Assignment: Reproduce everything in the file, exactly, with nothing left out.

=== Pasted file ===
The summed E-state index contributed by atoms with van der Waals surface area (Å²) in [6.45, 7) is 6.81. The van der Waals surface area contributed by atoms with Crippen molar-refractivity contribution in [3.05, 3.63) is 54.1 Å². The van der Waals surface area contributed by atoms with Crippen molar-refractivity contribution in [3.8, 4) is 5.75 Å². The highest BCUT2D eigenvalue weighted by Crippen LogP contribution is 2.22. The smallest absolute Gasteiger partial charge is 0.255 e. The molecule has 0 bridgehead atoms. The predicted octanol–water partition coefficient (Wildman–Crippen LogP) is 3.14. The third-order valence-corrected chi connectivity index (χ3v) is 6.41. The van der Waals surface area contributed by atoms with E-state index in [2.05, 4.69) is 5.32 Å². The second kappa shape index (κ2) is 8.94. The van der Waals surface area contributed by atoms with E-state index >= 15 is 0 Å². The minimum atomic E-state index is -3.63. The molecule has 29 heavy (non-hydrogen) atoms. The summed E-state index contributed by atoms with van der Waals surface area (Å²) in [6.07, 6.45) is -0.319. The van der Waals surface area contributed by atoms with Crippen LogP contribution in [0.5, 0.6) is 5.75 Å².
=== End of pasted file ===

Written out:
The summed E-state index contributed by atoms with van der Waals surface area (Å²) in [6.45, 7) is 6.81. The van der Waals surface area contributed by atoms with Crippen molar-refractivity contribution in [3.05, 3.63) is 54.1 Å². The van der Waals surface area contributed by atoms with Crippen molar-refractivity contribution in [3.8, 4) is 5.75 Å². The highest BCUT2D eigenvalue weighted by Crippen LogP contribution is 2.22. The smallest absolute Gasteiger partial charge is 0.255 e. The molecule has 0 bridgehead atoms. The predicted octanol–water partition coefficient (Wildman–Crippen LogP) is 3.14. The third-order valence-corrected chi connectivity index (χ3v) is 6.41. The van der Waals surface area contributed by atoms with E-state index in [2.05, 4.69) is 5.32 Å². The second kappa shape index (κ2) is 8.94. The van der Waals surface area contributed by atoms with E-state index >= 15 is 0 Å². The minimum atomic E-state index is -3.63. The molecule has 29 heavy (non-hydrogen) atoms. The summed E-state index contributed by atoms with van der Waals surface area (Å²) in [6.07, 6.45) is -0.319. The van der Waals surface area contributed by atoms with Crippen LogP contribution in [0.5, 0.6) is 5.75 Å².